I dreamt the dish up for a job interview ages ago and was subsequently offered the job. It’s secured me a couple of jobs, in fact.  I don’t know anyone else who’s been hired for a salad, but for someone who is determined to resurrect salads from the doldrums of caesar and spring greens, I hold that fact in high regard.

This salad is the freshest, brightest version of winters vegetables I’ve ever known, and satisfying as all getup when accompanied by seared and sliced duck breast. Plunk it on your table as a refreshing departure from the crouton-box salads we’ve played out, or, if you’re as over ham as I am, make it as a bed for a platter of duck breast.

Fennel Salad 2

Fennel Salad 3

Fennel Salad 4

 

[recipe id=”552″]

Mains, Salads, Sides

Kale, Delicata & Farro Salad.

October 8, 2015

I wore a beanie all day yesterday without overheating and that was, in the words of my heart-song homie PJ, MAJORAAAAAAH. But it also triggered something in my lizard brain that said “mac and cheese, down this gullet, now.” (lizard brain, ovaries, WHO’S TO SAY). Luckily, I got a hold of the situation before it spiraled into the nutritionally-void abyss that I typically save for post-spin, when I already look like a stray dog who rolled around in the nearest puddle so what’s an embarrassing meal on top of that? Instead, I made a roasted, toasted salad that I can’t seem to get enough of.

We have a tendency to pack it on for the colder months in preparation for our altered hibernation state, unable to reconcile our evolutionarily engrained drive with the inception of Patagonia and Pendleton. I try not to let that take a sturdy foothold by telling myself that I’m welcome to gorge, so long as it’s a guiltless gorge, and I’m welcome to indulge, so long as I don’t overindulge. A big salad of kale, delicata squash, faro and parmesan seems like a relatively guiltless gorge, and so it has become something I regularly make to stave off other cravings (until I inevitably relent, enjoying every bite like a 21-day-fix’er on day 22).

This salad, despite being a “salad”, is hearty, toothy, and filling, as well as being easily adaptable to vegan/carnivorous/gf/df/tgif/idgaf by either leaving out the parmesan or farro, or adding sliced steak or roasted pulled chicken. It’s ideal for those I know with a split-diet family, or those of us who are sick of the kale caesar.  GORGE ON, GOURMANDS!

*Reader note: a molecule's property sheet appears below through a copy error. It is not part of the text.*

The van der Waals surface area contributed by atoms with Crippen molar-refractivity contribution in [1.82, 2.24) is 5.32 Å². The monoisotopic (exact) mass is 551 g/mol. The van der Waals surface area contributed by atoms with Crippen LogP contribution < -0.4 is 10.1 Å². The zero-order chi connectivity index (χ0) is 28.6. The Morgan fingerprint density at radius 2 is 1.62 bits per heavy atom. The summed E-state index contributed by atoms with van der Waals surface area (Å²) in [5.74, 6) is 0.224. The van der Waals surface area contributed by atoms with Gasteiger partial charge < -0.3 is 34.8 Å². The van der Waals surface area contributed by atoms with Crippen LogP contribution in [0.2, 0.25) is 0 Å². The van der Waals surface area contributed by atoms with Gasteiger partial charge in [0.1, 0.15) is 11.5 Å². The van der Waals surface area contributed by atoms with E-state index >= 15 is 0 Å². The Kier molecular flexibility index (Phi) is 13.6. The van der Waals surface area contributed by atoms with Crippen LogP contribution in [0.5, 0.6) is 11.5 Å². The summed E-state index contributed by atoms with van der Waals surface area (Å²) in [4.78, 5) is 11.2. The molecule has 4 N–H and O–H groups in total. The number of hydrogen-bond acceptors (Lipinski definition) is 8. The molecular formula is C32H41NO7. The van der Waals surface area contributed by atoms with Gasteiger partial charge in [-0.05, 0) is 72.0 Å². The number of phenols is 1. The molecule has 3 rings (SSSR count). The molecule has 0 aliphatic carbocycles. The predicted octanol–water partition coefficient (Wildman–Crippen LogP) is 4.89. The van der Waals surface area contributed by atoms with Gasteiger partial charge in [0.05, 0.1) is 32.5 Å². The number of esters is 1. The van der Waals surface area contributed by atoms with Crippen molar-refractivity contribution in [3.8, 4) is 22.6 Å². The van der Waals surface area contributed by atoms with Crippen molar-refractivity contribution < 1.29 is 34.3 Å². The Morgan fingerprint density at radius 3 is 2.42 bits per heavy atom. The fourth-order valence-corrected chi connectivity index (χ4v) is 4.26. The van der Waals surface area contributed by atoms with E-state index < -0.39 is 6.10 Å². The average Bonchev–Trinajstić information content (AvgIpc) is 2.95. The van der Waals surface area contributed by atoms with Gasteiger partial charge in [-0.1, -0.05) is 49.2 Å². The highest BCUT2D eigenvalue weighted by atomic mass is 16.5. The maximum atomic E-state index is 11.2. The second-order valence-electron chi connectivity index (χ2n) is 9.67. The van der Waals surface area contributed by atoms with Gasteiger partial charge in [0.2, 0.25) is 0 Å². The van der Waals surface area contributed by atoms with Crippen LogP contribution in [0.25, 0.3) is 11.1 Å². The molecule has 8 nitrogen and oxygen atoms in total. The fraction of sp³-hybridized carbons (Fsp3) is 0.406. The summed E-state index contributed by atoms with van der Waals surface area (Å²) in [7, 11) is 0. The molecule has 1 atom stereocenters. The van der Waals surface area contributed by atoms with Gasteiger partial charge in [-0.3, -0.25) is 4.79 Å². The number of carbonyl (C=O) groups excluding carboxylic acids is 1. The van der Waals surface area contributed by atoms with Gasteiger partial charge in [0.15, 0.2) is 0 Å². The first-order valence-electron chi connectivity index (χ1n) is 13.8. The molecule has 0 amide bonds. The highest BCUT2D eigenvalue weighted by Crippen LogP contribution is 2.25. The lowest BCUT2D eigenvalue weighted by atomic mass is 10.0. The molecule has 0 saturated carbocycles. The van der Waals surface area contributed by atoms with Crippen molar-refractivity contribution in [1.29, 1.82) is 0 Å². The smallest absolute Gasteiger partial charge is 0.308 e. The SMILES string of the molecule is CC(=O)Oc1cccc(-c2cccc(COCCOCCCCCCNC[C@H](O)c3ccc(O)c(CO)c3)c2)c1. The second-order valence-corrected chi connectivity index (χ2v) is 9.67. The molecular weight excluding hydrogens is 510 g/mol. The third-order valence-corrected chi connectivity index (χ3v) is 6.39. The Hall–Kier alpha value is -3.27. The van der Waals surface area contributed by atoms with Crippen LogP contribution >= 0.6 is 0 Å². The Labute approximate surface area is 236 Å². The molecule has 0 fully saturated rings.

Kale Delicata Salad

Kale Delicata Salad-2

Kale Delicata Salad-3

Kale Delicata Salad-4

 

[recipe id=”503″]

Mains, Sides

Ratatouille.

September 15, 2015

To say that ratatouille is a contentious topic at culinary school is to drastically underestimate its importance to the French identity. To say that Ratatouille is a movie I wish people would stop asking me if I saw when I tell them I’m a cook is to drastically overestimate my patience level (also among those topics:  what is my favorite thing to cook, did I read Kitchen Confidential, did I watch SLASH did I try out for the latest season of Top Chef, and when am I opening my restaurant).

I developed a passion for cooking from my mother, but I honed those skills with chefs whom I endearingly refer to as “Frenchies”. Four out of five of my instructors were citizens of France, though all from different regions, and all with a regional concept of what ratatouille is and how to prepare it.  Despite what was supposed to be a standardized curriculum, regional biases seeped out like the liquid of a disgorged eggplant, sometimes leading to highly difficult to follow, heavily accented arguments that inevitably digressed into French. The point being: I STILL DON’T REALLY KNOW WHAT RATATOUILLE IS SUPPOSED TO BE. But I know that I like it and I know that it is the season for it, so I’m going to make it fancy-style, aka neatly-fanned-out-slices-style, aka Parisian-style, aka Chef Udo-style, aka Disney-Pixars-animated-sewer-rat-style.

The trick to making it this way successfully is in getting amazing vegetables of relatively the same girth, and the trick to that is starting with the zucchini and building from there. The other trick is a cartouche – a parchment paper “lid” with a hole cut in it’s middle for a controlled release of steam.  I won’t convolute the visuals of this blog doing a step-by-step-pictorial here, but this is a good video on how to do it, just snip the tip off as well as the edges so you get that controlled release steam hole. (I also REALLY enjoy this chefs anal retentive nature about folding paper, though I do not enjoy that he cuts the paper with a knife. Like, use scissors you nihilist why are you uselessly dulling your edge GOD).

Truthfully though, I glazed over a very serious aspect of the success or failure of this dish which is: amazing vegetables. Ratatouille, as all Frenchies will concur, is a dish of purposeful simplicity.  It is meant to showcase incredible vegetables at the peak of their season. It can be incredible or forgettable based entirely on where and when your produce is from, so don’t make it in february, and don’t source it from the same place you stock up on your secret stash of boxed mac ‘n’ cheese (just me? Whatever, DESPERATE TIMES). Find it now and find it at the farmers markets that are exploding with amazing produce this time of year, I’ve tried it both ways and I promise it pays off.

Assembly

Assembled

Served

 

[recipe id=”295″]